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Insurance costs could soar for some Louisiana residents under FEMA's 'Risk Rating 2.0'

"In Louisiana, 80% of policy holders will have an increase in the first year," Sen. Cassidy said.

NEW ORLEANS — Laura, Delta, Zeta, Ida. Southern Louisiana has seen its fair share of storms over the past two years. As people continue to clean up, there's now another concern.

A new system for setting flood insurance rates is getting some pushback from lawmakers. They argue FEMA's new plan, Risk Rating 2.0, will hike up premiums for hundreds-of-thousands of people.

"And it's clear," Sen. Bill Cassidy (R) said. "For some, premiums will become unaffordable and will collapse the value of their home."

It's called "Risk Rating 2.0." FEMA says the annual payment is now based specifically on a person's property instead of the area. Meaning rates will be determined on how likely their home will flood and how much it would cost to fix it. FEMA says its new plan will decrease the annual flood insurance cost to more than a million homeowners nationwide. However, Louisiana, could see the opposite.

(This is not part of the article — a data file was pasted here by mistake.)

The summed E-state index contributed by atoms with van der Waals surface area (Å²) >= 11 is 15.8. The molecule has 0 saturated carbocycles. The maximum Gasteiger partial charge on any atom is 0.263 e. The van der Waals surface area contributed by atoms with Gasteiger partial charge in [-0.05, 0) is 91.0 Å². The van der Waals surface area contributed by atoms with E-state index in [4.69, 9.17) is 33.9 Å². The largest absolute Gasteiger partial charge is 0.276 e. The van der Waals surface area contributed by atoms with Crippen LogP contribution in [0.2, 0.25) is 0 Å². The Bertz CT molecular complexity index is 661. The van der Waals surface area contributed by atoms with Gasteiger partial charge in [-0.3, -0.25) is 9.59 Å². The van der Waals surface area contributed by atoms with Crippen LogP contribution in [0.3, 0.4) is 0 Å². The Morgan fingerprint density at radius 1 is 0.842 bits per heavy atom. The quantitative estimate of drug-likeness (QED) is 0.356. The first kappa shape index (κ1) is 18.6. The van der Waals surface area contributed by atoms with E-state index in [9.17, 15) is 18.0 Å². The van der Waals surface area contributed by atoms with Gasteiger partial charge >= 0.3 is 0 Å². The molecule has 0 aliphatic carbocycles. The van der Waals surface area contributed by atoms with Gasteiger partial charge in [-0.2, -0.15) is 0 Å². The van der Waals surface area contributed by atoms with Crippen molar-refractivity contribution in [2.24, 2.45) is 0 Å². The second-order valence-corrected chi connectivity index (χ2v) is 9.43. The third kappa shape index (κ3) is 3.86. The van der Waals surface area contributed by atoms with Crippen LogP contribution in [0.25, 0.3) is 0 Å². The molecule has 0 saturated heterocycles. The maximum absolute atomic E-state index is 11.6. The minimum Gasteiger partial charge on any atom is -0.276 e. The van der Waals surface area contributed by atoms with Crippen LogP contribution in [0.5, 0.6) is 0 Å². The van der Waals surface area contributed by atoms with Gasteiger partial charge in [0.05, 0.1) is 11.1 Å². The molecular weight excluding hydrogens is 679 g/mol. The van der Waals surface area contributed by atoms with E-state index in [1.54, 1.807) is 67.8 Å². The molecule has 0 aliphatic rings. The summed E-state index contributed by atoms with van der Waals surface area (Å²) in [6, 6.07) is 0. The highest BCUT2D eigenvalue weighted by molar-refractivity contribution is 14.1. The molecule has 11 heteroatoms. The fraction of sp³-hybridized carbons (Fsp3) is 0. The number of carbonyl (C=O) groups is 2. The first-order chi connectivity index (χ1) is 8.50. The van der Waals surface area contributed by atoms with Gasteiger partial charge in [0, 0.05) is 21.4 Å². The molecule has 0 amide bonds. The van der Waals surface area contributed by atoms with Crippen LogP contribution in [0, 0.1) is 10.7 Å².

"In Louisiana, 80% of policy holders will have an increase in the first year," Sen. Cassidy said. "There's an example of a person in Lake Charles that does not live in a flood zone, pays $572 on a single-family home worth $250,000, and the quote he's received raises his policy tenfold to over $5,000."

According to FEMA, a homeowner with an existing policy, should see an initial yearly increase of about $120. That fee will begin April 2022. It's unclear though, how much they'll pay annually after. For those seeking a new policy, the new fee has already begun. 

Lawmakers want more information from FEMA, which they say has given few details. Southwest Louisiana Congressman Clay Higgins addressed that with the FEMA administrator Tuesday during a committee meeting.

"Can we get a commitment that FEMA will consider delaying implementation of Risk Rating 2.0 until we get solid answers of realities of what it means for citizens who carry flood insurance policies?" he asked.

"Congressman, we can get back to you with specific information, but Risk Rating 2.0 has been implemented and already individuals are seeing decreases in rates, which is the first time this program has taken equity into account to make sure people are paying for the risk that they have," replied FEMA Administrator, Deanne Criswell.

Some argue though, only time will tell.

Again, those who already have a policy in place will see their new rate go into effect starting April 2022. For those seeking new policies, the new rate went into effect last Friday.